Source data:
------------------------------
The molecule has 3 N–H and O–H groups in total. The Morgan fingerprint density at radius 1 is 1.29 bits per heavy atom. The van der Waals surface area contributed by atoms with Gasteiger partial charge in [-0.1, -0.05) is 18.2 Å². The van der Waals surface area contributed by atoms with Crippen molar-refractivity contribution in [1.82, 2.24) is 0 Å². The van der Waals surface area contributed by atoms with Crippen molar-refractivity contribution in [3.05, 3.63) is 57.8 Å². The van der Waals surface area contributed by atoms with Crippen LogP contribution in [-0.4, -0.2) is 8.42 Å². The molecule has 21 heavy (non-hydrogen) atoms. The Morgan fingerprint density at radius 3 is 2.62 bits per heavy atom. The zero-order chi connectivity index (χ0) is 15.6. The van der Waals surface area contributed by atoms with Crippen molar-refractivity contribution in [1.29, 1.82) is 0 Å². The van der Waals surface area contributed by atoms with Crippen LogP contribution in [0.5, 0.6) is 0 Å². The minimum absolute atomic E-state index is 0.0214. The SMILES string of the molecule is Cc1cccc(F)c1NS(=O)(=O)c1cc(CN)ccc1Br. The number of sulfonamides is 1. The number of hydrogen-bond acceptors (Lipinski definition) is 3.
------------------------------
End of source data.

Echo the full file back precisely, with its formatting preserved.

The molecule has 3 N–H and O–H groups in total. The Morgan fingerprint density at radius 1 is 1.29 bits per heavy atom. The van der Waals surface area contributed by atoms with Gasteiger partial charge in [-0.1, -0.05) is 18.2 Å². The van der Waals surface area contributed by atoms with Crippen molar-refractivity contribution in [1.82, 2.24) is 0 Å². The van der Waals surface area contributed by atoms with Crippen molar-refractivity contribution in [3.05, 3.63) is 57.8 Å². The van der Waals surface area contributed by atoms with Crippen LogP contribution in [-0.4, -0.2) is 8.42 Å². The molecule has 21 heavy (non-hydrogen) atoms. The Morgan fingerprint density at radius 3 is 2.62 bits per heavy atom. The zero-order chi connectivity index (χ0) is 15.6. The van der Waals surface area contributed by atoms with Crippen molar-refractivity contribution in [1.29, 1.82) is 0 Å². The van der Waals surface area contributed by atoms with Crippen LogP contribution in [0.5, 0.6) is 0 Å². The minimum absolute atomic E-state index is 0.0214. The SMILES string of the molecule is Cc1cccc(F)c1NS(=O)(=O)c1cc(CN)ccc1Br. The number of sulfonamides is 1. The number of hydrogen-bond acceptors (Lipinski definition) is 3.